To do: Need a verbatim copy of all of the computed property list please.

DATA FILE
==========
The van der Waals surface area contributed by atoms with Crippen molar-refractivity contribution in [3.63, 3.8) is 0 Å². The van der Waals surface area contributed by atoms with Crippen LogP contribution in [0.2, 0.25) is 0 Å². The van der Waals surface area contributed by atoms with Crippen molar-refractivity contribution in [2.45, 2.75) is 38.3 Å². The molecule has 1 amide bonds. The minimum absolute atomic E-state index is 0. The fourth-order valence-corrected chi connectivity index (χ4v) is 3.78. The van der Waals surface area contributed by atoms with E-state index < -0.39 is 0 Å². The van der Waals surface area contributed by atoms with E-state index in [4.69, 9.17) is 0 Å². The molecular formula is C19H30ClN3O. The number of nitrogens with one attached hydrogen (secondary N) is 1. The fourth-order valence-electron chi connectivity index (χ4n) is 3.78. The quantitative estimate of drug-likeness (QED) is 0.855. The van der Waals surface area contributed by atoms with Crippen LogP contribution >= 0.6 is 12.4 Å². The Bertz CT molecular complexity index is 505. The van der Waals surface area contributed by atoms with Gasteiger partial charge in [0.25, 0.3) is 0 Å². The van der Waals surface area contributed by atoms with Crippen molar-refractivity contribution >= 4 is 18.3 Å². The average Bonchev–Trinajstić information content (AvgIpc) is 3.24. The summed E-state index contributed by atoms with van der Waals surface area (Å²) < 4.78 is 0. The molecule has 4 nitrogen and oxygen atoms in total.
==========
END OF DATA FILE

The van der Waals surface area contributed by atoms with Crippen molar-refractivity contribution in [3.63, 3.8) is 0 Å². The van der Waals surface area contributed by atoms with Crippen LogP contribution in [0.2, 0.25) is 0 Å². The van der Waals surface area contributed by atoms with Crippen molar-refractivity contribution in [2.45, 2.75) is 38.3 Å². The molecule has 1 amide bonds. The minimum absolute atomic E-state index is 0. The fourth-order valence-corrected chi connectivity index (χ4v) is 3.78. The van der Waals surface area contributed by atoms with E-state index < -0.39 is 0 Å². The van der Waals surface area contributed by atoms with E-state index in [4.69, 9.17) is 0 Å². The molecular formula is C19H30ClN3O. The number of nitrogens with one attached hydrogen (secondary N) is 1. The fourth-order valence-electron chi connectivity index (χ4n) is 3.78. The quantitative estimate of drug-likeness (QED) is 0.855. The van der Waals surface area contributed by atoms with Crippen LogP contribution >= 0.6 is 12.4 Å². The Bertz CT molecular complexity index is 505. The van der Waals surface area contributed by atoms with Gasteiger partial charge in [0.25, 0.3) is 0 Å². The van der Waals surface area contributed by atoms with Crippen molar-refractivity contribution >= 4 is 18.3 Å². The average Bonchev–Trinajstić information content (AvgIpc) is 3.24. The summed E-state index contributed by atoms with van der Waals surface area (Å²) < 4.78 is 0. The molecule has 4 nitrogen and oxygen atoms in total.